Root Causes

Mitch Berg has a vigorous fisking on the concept of appeasement in the war on terrorism. He’s right on when he notes:

Saying the “war on terror” begins and ends with Bin Laden and Al Quada is like treating the flu by putting a cork in your throat so you can’t throw up; it treats an obvious symptom without addressing ANY of the causes.

That’s exactly the point. When the fires were still burning against Ground Zero, the anti-war left argued that we needed to address the “root causes” or we’d just be “creating more terrorists”.

They were right, but for the wrong reasons.

The argument was that we were the root causes – by American action (supporting Israel) we had “created” bin Laden and al-Qaeda. (As a side note, the CIA did not give money to bin Laden. He neither needed it, nor would have taken it from us. We did not fund the so-called “Afghan Arabs”, but the native mujihadeen. We did give money to people like Ahmed Shah Masood – who later formed the Northern Alliance that once again fought for freedom with us in Operation Enduring Freedom.)

This argument is not only defeatist, but specious. If American action causes terrorism it should have been Chileans piloting planes into the World Trade Center – but Chile is a relatively well-functioning country right now. We have intervened far more in our own hemisphere than we ever have in the Middle East, but terrorism is largely a Middle Eastern/Muslim issue.

The real root causes is the cultural failure of the Arab world which has produced a culture of death throughout the Middle East that has slowly metastasized across the world. This cultural failure has left the Middle East a basketcase of theocracy and autocracy where once the greatest center of learning in the world was once located. Scholars like Bernard Lewis have done an excellent job of elucidating the causes of this failure, but the most salient point is that the status quo cannot be allowed to continue.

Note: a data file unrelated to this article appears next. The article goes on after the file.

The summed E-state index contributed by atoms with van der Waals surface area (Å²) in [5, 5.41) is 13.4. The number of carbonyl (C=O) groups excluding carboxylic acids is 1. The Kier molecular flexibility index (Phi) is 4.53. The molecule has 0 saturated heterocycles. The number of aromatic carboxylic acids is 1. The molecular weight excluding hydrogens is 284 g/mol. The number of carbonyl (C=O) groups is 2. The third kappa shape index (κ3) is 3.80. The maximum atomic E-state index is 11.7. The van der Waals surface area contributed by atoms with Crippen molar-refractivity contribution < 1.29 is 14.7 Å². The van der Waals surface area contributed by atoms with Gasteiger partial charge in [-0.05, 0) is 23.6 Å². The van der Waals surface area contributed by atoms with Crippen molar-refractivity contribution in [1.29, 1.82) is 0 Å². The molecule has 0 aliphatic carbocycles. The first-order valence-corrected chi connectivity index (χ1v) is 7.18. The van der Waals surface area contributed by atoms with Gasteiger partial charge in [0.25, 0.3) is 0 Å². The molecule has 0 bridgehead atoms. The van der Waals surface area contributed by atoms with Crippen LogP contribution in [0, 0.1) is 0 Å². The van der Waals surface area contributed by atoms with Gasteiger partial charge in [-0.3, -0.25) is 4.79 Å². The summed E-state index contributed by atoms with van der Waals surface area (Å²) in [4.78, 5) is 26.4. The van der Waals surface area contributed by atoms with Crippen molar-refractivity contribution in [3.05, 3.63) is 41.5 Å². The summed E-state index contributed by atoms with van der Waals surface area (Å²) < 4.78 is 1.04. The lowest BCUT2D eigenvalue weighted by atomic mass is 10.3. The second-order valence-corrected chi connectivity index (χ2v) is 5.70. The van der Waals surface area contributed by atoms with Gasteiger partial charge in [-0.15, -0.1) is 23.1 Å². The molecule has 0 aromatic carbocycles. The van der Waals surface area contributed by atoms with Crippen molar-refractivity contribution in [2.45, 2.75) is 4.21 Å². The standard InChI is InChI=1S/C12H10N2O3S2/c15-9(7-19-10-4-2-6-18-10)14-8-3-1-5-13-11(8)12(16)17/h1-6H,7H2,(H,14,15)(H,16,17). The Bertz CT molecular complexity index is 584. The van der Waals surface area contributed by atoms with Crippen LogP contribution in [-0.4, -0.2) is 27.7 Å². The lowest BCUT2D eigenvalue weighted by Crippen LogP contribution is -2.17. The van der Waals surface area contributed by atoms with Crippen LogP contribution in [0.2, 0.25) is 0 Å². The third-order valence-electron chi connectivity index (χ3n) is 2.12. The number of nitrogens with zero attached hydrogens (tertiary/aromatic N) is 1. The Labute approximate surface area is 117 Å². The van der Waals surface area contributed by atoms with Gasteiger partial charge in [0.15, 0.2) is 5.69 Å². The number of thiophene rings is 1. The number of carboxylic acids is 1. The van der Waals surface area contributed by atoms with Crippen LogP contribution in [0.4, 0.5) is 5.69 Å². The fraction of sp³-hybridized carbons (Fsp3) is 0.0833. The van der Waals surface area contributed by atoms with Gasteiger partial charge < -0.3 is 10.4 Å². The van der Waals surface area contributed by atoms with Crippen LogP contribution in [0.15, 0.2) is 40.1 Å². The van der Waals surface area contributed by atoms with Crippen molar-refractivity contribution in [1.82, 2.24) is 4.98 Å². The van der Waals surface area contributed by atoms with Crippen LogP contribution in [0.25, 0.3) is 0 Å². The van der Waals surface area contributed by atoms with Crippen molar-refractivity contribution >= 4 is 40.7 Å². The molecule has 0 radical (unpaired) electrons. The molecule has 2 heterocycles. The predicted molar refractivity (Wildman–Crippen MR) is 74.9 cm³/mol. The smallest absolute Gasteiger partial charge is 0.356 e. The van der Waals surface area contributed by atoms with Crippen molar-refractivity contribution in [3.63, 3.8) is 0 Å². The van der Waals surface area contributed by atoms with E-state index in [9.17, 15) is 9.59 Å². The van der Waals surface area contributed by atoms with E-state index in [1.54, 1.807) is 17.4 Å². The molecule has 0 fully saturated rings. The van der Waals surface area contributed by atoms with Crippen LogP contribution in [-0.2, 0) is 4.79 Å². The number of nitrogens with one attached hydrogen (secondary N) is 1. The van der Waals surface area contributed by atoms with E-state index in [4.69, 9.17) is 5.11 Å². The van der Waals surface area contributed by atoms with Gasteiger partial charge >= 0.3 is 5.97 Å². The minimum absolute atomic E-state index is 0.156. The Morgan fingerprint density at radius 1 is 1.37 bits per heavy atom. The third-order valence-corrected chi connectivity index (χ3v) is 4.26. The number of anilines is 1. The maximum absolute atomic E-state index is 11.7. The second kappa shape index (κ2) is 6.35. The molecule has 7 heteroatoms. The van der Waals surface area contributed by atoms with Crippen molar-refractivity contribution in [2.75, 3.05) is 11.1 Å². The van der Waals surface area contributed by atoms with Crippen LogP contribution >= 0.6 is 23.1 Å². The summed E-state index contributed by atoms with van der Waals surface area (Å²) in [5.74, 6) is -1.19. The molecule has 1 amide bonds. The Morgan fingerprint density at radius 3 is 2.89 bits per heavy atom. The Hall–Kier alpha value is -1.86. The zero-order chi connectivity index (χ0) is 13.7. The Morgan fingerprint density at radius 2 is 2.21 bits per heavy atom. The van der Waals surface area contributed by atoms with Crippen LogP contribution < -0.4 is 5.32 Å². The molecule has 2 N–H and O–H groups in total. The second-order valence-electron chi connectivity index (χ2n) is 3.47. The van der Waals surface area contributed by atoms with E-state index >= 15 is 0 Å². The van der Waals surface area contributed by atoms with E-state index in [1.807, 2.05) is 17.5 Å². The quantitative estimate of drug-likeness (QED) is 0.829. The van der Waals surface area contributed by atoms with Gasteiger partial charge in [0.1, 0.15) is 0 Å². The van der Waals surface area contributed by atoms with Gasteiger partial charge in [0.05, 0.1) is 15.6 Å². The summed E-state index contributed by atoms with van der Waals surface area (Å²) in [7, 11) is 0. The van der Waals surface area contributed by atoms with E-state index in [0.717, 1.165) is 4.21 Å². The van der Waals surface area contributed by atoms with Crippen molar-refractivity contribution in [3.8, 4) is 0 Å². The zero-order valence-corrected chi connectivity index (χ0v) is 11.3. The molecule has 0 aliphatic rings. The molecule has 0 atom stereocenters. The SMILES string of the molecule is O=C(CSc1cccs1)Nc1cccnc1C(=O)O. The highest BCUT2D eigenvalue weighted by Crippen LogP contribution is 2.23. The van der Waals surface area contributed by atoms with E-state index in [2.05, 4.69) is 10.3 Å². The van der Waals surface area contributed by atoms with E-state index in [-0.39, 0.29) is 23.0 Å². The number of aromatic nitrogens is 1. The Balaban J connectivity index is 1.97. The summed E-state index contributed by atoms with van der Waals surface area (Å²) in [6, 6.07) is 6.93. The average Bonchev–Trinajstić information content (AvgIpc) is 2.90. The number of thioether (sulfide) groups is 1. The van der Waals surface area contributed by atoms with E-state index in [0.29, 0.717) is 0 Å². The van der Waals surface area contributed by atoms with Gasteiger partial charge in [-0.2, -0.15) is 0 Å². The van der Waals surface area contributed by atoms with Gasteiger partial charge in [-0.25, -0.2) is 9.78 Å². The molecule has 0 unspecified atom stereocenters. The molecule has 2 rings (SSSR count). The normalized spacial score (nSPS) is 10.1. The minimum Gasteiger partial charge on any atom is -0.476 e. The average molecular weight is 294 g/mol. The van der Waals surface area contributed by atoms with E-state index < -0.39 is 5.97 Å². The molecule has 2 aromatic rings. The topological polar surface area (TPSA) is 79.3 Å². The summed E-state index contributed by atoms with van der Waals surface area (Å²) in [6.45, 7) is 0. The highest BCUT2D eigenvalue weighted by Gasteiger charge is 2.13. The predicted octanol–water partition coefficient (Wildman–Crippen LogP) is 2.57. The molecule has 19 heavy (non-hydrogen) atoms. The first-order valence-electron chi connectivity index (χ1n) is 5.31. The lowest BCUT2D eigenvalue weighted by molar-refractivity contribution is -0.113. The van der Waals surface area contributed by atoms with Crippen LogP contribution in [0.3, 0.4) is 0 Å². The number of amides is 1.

As Berg notes, what if we captured bin Laden tomorrow? Would the war be over?

The answer is no – and it would be dangerous to argue that it would. Bin Laden is but the symptom of the larger problem. Bin Ladenism doesn’t end with bin Laden – it thrives in places like Karachi and Gaza, Tehran and Damascus. Unless we fight it there, we will have given ourselves an entirely fradulent sense of security.

Another terrorist attack would not only claim thousands more lives, it would shatter our economy once again. Those who think that the economy is more important than terrorism should consider that terrorism has dire economic effects – ask someone who worked in the travel industry after September 11. Those attacks drained over a trillion dollars from our economy when all was said and done. Another, deadlier attack could be even more catastrophic.

Either we end the doctrine of Islamofascism as we did with Nazism and fascism in World War II or we damn ourselves to decades of perpetual terrorism and perpetual war. We damn millions in the Middle East to theocratic and autocratic slavery. We would be turning our back on the most fundamental values of human rights and world peace. If we sell out Israel and the process we would be party to a second Holocaust.

This doesn’t mean we need to invade the entire Middle East. We neither could nor would we want to do so. That does means supporting the freedom of the Iraqi people. It means giving as much aid as we can to the Iranian democracy movement. It means ensuring that nuclear proliferation does not spread to the region. It means supporting the one functional democracy in the region – Israel. It means that the old doctrine of supporting terrorists as legitimate leaders must be thrown out the window. It means that countries like Syria know that supporting terrorism is no longer acceptable.

It means electing leaders who see this war for what it is rather than a police action.

We can not – we dare not – engage in such dangerous and idiotic delusions. We either prosecute this war as a war, or we risk the lives of those who will have to clean up after the mess we didn’t have the courage to touch. The costs of doing so then would be incalculably higher.

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